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Phillip E. Shafer and Henry E. Fuelberg

Abstract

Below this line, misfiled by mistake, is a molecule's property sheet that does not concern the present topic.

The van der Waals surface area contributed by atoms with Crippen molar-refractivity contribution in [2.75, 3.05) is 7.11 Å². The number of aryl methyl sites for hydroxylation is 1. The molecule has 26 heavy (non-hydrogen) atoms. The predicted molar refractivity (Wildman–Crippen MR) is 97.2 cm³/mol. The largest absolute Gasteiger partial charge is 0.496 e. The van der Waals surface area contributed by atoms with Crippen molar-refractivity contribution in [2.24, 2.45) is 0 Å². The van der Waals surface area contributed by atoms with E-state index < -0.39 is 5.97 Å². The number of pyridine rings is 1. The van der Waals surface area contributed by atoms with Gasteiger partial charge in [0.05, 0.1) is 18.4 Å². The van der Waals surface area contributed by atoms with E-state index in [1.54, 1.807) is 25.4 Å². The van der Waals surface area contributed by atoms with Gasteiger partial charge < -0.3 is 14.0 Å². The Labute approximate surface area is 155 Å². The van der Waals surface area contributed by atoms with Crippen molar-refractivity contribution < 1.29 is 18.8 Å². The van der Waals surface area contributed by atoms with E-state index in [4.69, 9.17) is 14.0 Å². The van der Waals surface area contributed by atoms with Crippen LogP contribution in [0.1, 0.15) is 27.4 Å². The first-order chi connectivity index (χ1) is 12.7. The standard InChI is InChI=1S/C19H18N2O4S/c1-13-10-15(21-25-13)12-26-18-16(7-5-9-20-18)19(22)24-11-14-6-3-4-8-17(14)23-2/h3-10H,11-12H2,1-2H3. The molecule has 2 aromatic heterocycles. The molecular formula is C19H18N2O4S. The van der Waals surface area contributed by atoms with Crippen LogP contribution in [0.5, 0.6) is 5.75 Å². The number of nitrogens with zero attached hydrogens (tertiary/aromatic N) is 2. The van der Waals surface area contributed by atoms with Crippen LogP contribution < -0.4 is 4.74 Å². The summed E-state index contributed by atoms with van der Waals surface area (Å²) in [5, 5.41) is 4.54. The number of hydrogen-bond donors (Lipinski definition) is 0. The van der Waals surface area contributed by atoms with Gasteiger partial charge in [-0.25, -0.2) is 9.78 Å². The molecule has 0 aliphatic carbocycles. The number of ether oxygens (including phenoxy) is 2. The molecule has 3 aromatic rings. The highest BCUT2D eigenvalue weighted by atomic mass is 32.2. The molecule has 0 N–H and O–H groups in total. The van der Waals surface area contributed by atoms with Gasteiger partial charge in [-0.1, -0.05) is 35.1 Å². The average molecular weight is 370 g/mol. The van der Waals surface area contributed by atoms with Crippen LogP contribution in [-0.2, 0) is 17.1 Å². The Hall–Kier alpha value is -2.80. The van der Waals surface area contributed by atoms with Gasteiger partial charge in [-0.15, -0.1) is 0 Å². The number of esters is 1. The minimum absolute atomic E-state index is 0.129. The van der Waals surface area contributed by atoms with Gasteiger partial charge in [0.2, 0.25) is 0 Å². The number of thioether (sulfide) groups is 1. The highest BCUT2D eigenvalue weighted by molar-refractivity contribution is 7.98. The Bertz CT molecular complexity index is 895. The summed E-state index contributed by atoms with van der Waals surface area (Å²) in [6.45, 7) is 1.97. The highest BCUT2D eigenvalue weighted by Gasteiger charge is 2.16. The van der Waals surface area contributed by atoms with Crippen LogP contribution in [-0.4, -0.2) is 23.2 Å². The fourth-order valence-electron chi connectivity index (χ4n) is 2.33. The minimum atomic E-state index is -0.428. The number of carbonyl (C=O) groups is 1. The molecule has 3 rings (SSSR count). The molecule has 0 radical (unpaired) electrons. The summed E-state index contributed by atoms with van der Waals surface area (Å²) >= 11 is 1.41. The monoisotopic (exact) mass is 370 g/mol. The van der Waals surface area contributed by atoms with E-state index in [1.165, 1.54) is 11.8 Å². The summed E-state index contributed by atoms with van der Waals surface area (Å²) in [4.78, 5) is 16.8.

This study develops and evaluates a statistical scheme for forecasting warm-season lightning over Florida. Four warm seasons of analysis data from the Rapid Update Cycle (RUC) and lightning data from the National Lightning Detection Network are used in a perfect prognosis technique to develop a high-resolution, gridded forecast guidance product for warm-season cloud-to-ground (CG) lightning over Florida. The most important RUC-derived parameters are used to develop equations producing 3-hourly spatial probability forecasts for one or more CG flashes, as well as the probability of exceeding various flash count percentile thresholds. Binary logistic regression is used to develop the equations for one or more flashes, while a negative binomial model is used to predict the amount of lightning, conditional on one or more flashes occurring. The scheme is applied to output from three mesoscale models during an independent test period (the 2006 warm season). The evaluation is performed using output from the National Centers for Environmental Prediction (NCEP) 13-km RUC (RUC13), the NCEP 12-km North American Mesoscale Model, and local high-resolution runs of the Weather Research and Forecasting (WRF) Model for a domain over south Florida. Forecasts from all three mesoscale models generally show positive skill through the 2100–2359 UTC period with respect to a model containing only climatology and persistence (L-CLIPER) and persistence alone. A forecast example using the high-resolution WRF Model is shown for 16–17 August 2006. Although the exact timing and placement of forecast lightning are not perfect, there generally is good agreement between the forecasts and their verification, with most of the observed lightning occurring within the higher forecast probability contours.